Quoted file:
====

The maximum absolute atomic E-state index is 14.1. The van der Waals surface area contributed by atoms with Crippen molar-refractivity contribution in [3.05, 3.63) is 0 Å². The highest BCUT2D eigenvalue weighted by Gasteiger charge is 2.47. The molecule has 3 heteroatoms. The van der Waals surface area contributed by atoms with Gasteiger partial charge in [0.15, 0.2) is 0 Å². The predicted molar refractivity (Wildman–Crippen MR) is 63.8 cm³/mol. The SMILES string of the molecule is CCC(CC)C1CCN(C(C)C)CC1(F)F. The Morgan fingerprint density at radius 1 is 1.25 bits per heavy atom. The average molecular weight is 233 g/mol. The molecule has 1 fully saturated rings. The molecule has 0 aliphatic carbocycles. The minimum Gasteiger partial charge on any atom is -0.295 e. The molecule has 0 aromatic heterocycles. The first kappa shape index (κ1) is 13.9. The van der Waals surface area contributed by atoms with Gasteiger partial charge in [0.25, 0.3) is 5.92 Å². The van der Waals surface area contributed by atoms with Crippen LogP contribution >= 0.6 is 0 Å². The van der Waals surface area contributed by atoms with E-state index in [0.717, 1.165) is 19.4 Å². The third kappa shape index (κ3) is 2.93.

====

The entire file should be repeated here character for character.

The maximum absolute atomic E-state index is 14.1. The van der Waals surface area contributed by atoms with Crippen molar-refractivity contribution in [3.05, 3.63) is 0 Å². The highest BCUT2D eigenvalue weighted by Gasteiger charge is 2.47. The molecule has 3 heteroatoms. The van der Waals surface area contributed by atoms with Gasteiger partial charge in [0.15, 0.2) is 0 Å². The predicted molar refractivity (Wildman–Crippen MR) is 63.8 cm³/mol. The SMILES string of the molecule is CCC(CC)C1CCN(C(C)C)CC1(F)F. The Morgan fingerprint density at radius 1 is 1.25 bits per heavy atom. The average molecular weight is 233 g/mol. The molecule has 1 fully saturated rings. The molecule has 0 aliphatic carbocycles. The minimum Gasteiger partial charge on any atom is -0.295 e. The molecule has 0 aromatic heterocycles. The first kappa shape index (κ1) is 13.9. The van der Waals surface area contributed by atoms with Gasteiger partial charge in [0.25, 0.3) is 5.92 Å². The van der Waals surface area contributed by atoms with Crippen LogP contribution >= 0.6 is 0 Å². The van der Waals surface area contributed by atoms with E-state index in [0.717, 1.165) is 19.4 Å². The third kappa shape index (κ3) is 2.93.